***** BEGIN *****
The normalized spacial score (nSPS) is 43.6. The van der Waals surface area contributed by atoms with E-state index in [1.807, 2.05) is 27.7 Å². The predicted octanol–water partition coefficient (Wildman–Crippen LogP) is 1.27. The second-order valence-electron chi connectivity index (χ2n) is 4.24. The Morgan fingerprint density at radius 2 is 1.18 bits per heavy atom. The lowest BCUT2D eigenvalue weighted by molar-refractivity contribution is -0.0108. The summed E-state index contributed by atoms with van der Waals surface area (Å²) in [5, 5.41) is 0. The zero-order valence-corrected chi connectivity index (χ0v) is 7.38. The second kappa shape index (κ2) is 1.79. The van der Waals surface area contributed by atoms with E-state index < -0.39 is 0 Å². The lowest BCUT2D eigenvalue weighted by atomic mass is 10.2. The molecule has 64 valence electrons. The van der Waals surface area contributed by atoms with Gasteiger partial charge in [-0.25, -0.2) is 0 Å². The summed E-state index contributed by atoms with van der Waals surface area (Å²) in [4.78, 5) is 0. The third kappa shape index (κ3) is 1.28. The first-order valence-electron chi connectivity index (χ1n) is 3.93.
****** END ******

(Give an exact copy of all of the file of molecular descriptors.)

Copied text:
The normalized spacial score (nSPS) is 43.6. The van der Waals surface area contributed by atoms with E-state index in [1.807, 2.05) is 27.7 Å². The predicted octanol–water partition coefficient (Wildman–Crippen LogP) is 1.27. The second-order valence-electron chi connectivity index (χ2n) is 4.24. The Morgan fingerprint density at radius 2 is 1.18 bits per heavy atom. The lowest BCUT2D eigenvalue weighted by molar-refractivity contribution is -0.0108. The summed E-state index contributed by atoms with van der Waals surface area (Å²) in [5, 5.41) is 0. The zero-order valence-corrected chi connectivity index (χ0v) is 7.38. The second kappa shape index (κ2) is 1.79. The van der Waals surface area contributed by atoms with E-state index < -0.39 is 0 Å². The lowest BCUT2D eigenvalue weighted by atomic mass is 10.2. The molecule has 64 valence electrons. The van der Waals surface area contributed by atoms with Gasteiger partial charge in [-0.25, -0.2) is 0 Å². The summed E-state index contributed by atoms with van der Waals surface area (Å²) in [4.78, 5) is 0. The third kappa shape index (κ3) is 1.28. The first-order valence-electron chi connectivity index (χ1n) is 3.93.